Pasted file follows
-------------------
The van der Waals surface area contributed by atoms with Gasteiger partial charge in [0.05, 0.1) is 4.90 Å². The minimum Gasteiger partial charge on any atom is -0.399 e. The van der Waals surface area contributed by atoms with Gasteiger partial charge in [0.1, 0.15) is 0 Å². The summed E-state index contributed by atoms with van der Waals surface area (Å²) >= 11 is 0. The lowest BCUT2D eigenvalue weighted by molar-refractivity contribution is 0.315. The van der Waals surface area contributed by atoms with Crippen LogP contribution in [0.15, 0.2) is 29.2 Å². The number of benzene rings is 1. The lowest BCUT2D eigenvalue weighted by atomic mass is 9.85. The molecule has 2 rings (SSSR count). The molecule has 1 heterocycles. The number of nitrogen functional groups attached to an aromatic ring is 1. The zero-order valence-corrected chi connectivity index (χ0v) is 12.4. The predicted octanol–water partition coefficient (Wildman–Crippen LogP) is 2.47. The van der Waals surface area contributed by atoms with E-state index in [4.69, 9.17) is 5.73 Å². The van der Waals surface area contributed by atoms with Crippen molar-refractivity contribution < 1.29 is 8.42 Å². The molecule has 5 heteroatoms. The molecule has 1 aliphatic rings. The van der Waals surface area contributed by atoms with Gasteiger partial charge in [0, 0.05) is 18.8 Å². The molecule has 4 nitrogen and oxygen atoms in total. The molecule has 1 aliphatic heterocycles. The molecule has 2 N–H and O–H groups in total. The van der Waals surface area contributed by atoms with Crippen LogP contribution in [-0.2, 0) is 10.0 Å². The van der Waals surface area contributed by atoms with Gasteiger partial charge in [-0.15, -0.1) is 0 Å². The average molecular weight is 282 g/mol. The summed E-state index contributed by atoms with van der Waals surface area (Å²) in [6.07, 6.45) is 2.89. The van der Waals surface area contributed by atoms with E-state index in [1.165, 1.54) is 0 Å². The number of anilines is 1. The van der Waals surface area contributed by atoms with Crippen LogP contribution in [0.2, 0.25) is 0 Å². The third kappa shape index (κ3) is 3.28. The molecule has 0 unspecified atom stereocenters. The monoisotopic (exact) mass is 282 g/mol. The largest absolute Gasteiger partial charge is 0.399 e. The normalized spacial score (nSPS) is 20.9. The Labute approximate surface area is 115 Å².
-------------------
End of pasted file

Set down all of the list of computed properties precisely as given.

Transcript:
The van der Waals surface area contributed by atoms with Gasteiger partial charge in [0.05, 0.1) is 4.90 Å². The minimum Gasteiger partial charge on any atom is -0.399 e. The van der Waals surface area contributed by atoms with Gasteiger partial charge in [0.1, 0.15) is 0 Å². The summed E-state index contributed by atoms with van der Waals surface area (Å²) >= 11 is 0. The lowest BCUT2D eigenvalue weighted by molar-refractivity contribution is 0.315. The van der Waals surface area contributed by atoms with Crippen LogP contribution in [0.15, 0.2) is 29.2 Å². The number of benzene rings is 1. The lowest BCUT2D eigenvalue weighted by atomic mass is 9.85. The molecule has 2 rings (SSSR count). The molecule has 1 heterocycles. The number of nitrogen functional groups attached to an aromatic ring is 1. The zero-order valence-corrected chi connectivity index (χ0v) is 12.4. The predicted octanol–water partition coefficient (Wildman–Crippen LogP) is 2.47. The van der Waals surface area contributed by atoms with E-state index in [4.69, 9.17) is 5.73 Å². The van der Waals surface area contributed by atoms with Crippen molar-refractivity contribution < 1.29 is 8.42 Å². The molecule has 5 heteroatoms. The molecule has 1 aliphatic rings. The van der Waals surface area contributed by atoms with Gasteiger partial charge in [0, 0.05) is 18.8 Å². The molecule has 4 nitrogen and oxygen atoms in total. The molecule has 1 aliphatic heterocycles. The molecule has 2 N–H and O–H groups in total. The van der Waals surface area contributed by atoms with Crippen LogP contribution in [-0.2, 0) is 10.0 Å². The van der Waals surface area contributed by atoms with Gasteiger partial charge in [-0.15, -0.1) is 0 Å². The average molecular weight is 282 g/mol. The summed E-state index contributed by atoms with van der Waals surface area (Å²) in [6.07, 6.45) is 2.89. The van der Waals surface area contributed by atoms with E-state index in [1.165, 1.54) is 0 Å². The number of anilines is 1. The van der Waals surface area contributed by atoms with Crippen LogP contribution in [0.2, 0.25) is 0 Å². The third kappa shape index (κ3) is 3.28. The molecule has 0 unspecified atom stereocenters. The monoisotopic (exact) mass is 282 g/mol. The largest absolute Gasteiger partial charge is 0.399 e. The normalized spacial score (nSPS) is 20.9. The Labute approximate surface area is 115 Å².